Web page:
Africa has emerged as a prime arena of global health interventions that focus on particular diseases and health emergencies. These are framed increasingly in terms of international concerns about security, human rights, and humanitarian crisis. This presents a stark contrast to the 1960s and ‘70s, when many newly independent African governments pursued the vision of public health “for all,” of comprehensive health care services directed by the state with support from foreign donors. These initiatives often failed, undermined by international politics, structural adjustment, and neoliberal policies, and by African states themselves. Yet their traces remain in contemporary expectations of and yearnings for a more robust public health.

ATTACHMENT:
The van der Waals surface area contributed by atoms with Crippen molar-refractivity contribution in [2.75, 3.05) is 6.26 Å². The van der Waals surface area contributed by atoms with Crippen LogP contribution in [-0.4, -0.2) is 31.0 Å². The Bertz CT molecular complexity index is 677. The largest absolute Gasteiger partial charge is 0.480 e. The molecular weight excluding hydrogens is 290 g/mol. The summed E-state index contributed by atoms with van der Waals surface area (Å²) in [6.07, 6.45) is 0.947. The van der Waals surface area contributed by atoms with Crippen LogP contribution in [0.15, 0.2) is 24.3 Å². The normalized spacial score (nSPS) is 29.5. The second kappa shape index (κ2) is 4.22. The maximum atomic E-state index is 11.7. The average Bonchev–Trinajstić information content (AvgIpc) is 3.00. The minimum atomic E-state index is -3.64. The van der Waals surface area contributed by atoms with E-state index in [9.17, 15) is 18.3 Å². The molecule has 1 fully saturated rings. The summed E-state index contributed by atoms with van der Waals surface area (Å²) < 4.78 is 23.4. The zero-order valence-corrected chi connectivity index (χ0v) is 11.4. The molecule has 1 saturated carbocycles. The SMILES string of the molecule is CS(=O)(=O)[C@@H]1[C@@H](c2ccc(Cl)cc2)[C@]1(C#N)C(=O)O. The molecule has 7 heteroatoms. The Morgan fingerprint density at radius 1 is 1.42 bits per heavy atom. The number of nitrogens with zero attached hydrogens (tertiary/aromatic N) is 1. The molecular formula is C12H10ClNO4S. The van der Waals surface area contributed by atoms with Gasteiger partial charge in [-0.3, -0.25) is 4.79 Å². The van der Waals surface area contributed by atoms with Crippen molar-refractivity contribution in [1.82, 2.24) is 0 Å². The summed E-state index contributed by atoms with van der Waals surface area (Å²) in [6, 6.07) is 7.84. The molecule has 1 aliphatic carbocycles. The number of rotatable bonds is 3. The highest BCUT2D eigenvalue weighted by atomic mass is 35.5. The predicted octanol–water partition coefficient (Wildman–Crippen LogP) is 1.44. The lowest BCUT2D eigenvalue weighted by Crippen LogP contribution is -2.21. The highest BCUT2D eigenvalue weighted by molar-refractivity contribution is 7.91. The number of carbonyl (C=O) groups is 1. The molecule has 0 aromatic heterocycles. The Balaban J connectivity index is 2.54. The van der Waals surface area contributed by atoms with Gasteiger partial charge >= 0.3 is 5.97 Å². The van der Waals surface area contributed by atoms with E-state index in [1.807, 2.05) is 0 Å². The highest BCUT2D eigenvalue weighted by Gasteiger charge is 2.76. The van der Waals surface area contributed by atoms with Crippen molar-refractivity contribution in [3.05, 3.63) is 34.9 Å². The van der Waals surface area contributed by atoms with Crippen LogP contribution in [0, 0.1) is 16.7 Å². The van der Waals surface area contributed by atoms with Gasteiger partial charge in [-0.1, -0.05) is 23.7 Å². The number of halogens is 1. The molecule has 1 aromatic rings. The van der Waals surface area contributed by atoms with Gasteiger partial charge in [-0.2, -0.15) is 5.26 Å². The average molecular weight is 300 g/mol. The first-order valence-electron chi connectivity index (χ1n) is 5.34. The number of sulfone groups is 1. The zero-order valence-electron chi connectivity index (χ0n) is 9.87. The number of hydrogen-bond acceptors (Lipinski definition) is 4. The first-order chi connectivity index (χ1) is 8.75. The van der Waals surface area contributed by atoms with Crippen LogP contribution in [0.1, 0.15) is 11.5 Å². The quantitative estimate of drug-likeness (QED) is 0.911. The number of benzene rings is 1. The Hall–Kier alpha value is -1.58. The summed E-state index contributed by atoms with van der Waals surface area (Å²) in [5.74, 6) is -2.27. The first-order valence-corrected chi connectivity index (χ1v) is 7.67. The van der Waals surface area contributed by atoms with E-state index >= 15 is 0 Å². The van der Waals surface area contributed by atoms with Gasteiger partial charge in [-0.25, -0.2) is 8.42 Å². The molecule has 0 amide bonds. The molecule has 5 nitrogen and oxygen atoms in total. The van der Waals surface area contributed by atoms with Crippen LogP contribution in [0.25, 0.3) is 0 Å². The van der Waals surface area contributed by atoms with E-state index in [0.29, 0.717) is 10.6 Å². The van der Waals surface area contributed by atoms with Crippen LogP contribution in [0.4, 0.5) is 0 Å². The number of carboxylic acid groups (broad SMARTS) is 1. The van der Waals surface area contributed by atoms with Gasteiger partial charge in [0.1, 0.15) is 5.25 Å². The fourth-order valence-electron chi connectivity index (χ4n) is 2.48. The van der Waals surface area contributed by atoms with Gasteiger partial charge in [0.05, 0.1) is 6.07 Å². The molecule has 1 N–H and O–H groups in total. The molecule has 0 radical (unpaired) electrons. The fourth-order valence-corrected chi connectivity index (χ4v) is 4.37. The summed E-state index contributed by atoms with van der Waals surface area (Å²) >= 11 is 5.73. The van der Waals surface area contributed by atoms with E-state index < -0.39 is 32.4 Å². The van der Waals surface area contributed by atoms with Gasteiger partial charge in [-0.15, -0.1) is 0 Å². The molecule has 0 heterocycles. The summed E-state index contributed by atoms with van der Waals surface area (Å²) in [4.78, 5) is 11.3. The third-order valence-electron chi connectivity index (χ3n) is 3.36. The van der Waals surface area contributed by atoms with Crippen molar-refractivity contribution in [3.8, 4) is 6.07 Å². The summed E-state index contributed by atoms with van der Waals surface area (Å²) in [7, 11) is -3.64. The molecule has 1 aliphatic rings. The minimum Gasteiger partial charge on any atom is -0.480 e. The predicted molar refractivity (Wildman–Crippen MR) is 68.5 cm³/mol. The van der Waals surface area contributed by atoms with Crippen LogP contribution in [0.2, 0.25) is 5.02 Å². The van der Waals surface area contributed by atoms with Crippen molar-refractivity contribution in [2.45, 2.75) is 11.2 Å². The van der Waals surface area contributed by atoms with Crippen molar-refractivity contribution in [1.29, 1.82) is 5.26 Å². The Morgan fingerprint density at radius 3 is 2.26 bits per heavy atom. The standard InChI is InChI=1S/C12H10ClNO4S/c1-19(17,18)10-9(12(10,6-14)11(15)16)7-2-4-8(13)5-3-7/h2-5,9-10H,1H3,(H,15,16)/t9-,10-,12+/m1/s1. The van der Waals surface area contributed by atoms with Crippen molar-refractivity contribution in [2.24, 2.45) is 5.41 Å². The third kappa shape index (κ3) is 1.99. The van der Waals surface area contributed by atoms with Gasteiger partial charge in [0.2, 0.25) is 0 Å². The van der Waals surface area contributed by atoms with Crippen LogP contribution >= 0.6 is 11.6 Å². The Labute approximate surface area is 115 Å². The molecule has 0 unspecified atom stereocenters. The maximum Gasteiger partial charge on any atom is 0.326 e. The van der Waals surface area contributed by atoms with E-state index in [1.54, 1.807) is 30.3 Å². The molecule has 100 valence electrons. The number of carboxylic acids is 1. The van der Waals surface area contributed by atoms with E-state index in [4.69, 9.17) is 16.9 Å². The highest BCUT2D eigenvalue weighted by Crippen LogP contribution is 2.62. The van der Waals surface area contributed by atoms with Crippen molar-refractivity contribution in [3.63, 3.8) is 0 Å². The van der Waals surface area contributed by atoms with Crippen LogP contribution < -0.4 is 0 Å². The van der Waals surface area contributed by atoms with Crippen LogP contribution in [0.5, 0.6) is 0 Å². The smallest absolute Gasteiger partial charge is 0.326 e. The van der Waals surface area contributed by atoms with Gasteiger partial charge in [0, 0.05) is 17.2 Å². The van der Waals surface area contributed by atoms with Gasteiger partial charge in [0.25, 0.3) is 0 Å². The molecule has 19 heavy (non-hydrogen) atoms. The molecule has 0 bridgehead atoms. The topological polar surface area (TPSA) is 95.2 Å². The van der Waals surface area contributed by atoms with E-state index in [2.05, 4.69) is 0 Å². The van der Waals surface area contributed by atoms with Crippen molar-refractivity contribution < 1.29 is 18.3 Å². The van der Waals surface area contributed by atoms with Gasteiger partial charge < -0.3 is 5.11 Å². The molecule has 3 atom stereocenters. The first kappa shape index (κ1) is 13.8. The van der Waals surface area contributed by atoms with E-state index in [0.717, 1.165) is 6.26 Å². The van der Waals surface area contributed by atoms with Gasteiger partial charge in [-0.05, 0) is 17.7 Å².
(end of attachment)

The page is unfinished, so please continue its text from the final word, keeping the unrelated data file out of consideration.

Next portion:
This volume explores how medical professionals and patients, government officials, and ordinary citizens approach questions of public health as they navigate contemporary landscapes of NGOs and transnational projects, faltering state services, and expanding privatization. Its contributors analyze the relations between the public and the private providers of public health, from the state to new global biopolitical formations of political institutions, markets, human populations, and health. Tensions and ambiguities animate these complex relationships, suggesting that the question of what public health actually is in Africa cannot be taken for granted. Offering historical and ethnographic analyses, the volume develops an anthropology of public health in Africa.
|Place of Publication||Ohio|
|Publisher||Ohio University Press|
|Number of pages||260|
|ISBN (Print)||9780821420577, 9780821420584|
|Publication status||Published - 2014|
|Name||Cambridge Centre of African Studies Series|